Sunday, June 17, 2018

I don't go to church on Sundays

Given my lifetime of habit it tickles me to contemplate a possible change. The momentous change of which I speak is the day on which I visit my elderly mother at her retirement residence.  I have chosen Sundays as the most convenient day for this event.  Initially (when my mother moved to the retirement residence in the summer of 2015) my visits were more often than weekly.  Two things changed. One, I realized my visits were more frequent than necessary (and the traffic during the week was always worse). Two, I'm getting old myself.  Actually I am regularly feeling run-down. Walking even the shortest distance from the car to my destination is never a pleasure. Naturally I'm becoming more than a bit fed up with myself but regrettably that does nothing to improve my lack of energy.

It helps moderately to recollect that we accomplished as usual our morning bicycle ride today. Shortly after eight o'clock (and a pint of black berries and a cup of Yorkshire tea) we scurried along Country Street, Rae Road, 8th Concession and the Old Perth Road to fulfill the estimated 10 km ride. I blame this display of strength as the reason for my exhaustion later this afternoon.  But I didn't relent to the comfort of the green leather couch before having driven to the Mississippi Golf Club in the Village of Appleton for breakfast. Because today is Father's Day I was expecting the dining room to be bulging with activity.  In fact the waitress whom I called at the Club insinuated as much.  Yet my arrival at the trough was early enough to beat the late-morning bustle.  I was even able to secure the preferred raised table and chair overlooking the first tee.  There I settled while awaiting the arrival of my exquisite breakfast, sipping hot black coffee and feigning intelligent activity on my iPhone.

One of those habits of mine is the celebration of choral or liturgical music on Sundays. After breakfast I drove my car to the city and listened to Sirius XM. This morning the host was playing Bach (1685 - 1750), something reminiscent of the Brandenburg Concertos, maintaining as always the classic Baroque elements which instantly betray their Northern Italian roots.

The highways into the city and the boulevards along its periphery to my mother's residence on the Rideau Canal are invariably pleasant - especially as today on a warm, sunny morning.  The balmy weather did not however stimulate my physical condition which I find increasingly emulates any number of old fogeys whom I see bumbling about.  But my despair wasn't sufficient to culminate my objective.  My old mother and I spent an agreeable hour together, chatting about her knitting mainly.  This was a matter which I subsequently followed up with my sister to ensure I am not ignoring a maternal plea for more wool.  It appears that something was missing from the original account by my mother (who was forgetful). Not that that matters, it's just a question of keeping current with her needs.  Regrettfully I (and her physicians) have been unable to discover a remedy for mother's perpetual hip pain.  She's already taking numerous pain killers and it is the general consensus that any more would be harmful.  But I know how wearing pain is, how utterly limiting it is.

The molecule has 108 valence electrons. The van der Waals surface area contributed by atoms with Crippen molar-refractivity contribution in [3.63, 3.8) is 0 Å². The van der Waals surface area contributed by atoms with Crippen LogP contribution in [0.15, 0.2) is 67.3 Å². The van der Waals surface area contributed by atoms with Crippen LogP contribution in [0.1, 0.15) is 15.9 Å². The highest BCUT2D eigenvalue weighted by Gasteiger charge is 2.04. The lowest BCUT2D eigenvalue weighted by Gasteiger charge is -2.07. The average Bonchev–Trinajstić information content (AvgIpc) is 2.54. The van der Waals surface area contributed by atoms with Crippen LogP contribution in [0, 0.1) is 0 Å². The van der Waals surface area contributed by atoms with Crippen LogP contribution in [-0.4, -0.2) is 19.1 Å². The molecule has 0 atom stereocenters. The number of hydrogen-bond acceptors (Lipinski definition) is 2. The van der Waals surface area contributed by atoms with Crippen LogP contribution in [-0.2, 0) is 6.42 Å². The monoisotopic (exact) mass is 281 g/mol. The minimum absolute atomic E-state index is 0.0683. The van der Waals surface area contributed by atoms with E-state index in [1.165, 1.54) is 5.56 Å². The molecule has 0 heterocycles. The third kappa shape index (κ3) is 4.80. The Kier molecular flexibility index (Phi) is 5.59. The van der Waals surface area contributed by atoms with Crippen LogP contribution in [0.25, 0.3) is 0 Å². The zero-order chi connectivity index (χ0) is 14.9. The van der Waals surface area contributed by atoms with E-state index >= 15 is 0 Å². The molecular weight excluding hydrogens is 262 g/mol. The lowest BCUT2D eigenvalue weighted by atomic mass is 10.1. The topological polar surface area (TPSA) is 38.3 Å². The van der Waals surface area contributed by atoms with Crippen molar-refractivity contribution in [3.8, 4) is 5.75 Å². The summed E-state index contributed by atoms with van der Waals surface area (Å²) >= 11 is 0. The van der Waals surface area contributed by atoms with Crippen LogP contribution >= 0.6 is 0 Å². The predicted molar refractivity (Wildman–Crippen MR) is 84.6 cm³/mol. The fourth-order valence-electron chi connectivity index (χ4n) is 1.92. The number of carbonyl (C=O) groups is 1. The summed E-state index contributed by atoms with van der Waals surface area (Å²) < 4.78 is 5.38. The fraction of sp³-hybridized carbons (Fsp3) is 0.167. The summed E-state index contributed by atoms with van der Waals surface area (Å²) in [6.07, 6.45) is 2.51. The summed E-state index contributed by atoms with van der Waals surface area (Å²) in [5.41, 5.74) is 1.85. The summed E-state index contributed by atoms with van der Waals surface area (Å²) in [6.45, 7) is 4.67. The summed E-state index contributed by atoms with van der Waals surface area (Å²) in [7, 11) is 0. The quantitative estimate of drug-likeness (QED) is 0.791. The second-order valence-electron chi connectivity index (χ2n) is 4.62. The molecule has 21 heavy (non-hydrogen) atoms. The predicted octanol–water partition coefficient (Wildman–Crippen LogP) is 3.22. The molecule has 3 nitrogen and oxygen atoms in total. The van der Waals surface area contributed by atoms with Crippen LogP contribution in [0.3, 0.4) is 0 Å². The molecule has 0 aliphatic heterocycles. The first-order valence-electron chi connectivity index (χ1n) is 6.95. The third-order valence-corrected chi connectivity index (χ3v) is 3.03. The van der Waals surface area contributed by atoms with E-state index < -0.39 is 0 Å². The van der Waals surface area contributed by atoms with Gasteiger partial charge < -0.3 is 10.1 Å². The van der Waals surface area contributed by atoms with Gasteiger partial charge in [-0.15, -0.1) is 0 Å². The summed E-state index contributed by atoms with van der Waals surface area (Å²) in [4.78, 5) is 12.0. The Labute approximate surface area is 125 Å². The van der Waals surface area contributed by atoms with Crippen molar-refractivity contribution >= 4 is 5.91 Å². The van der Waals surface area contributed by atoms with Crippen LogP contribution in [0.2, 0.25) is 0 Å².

Meanwhile we're preoccupied with the fulfillment of our domestic duties - primarily medical matters and some travel insurance and financial matters. Our lives have become clouded with these concerns. But we won't permit ourselves to languish until these affairs are concluded.   The scope of our six-month sojourn in Canada is constantly subject to timing issues.  We've only been back since April 6th last (during which we've seen doctors, neurologists, heart specialists, audiologists, dentists, dental hygienists, orthodontists, accountants, insurance agents, car dealers, financial advisers and bankers).  It has been such a rigorous campaign that we are inclined to feel in limbo whenever there is nothing immediate to which to attend.  I am nonetheless always quick to add that these compulsions do nothing to diminish my affection for Almonte and the surrounding area.  As earnest and excited as we may be about Longboat Key we know there is nothing to surpass the appeal of our hometown and adjoining environment.

There was a time when I went to church on Sundays. It was a habit about which I was as obsessive as any other. I like to think my commitments are all-consuming. But clearly they are ephemeral to a degree.  The transition is at first mildly disturbing. What takes over is not necessarily purely curmudgeonly but also formative.  In some ways we've released our ties to certain customs; in other ways we've altered our behaviour to include new options. I must confess as well my personal augmentation of some of my more poignant historical preferences.  It pleases me to narrow my focus while at the same time brightening the view.

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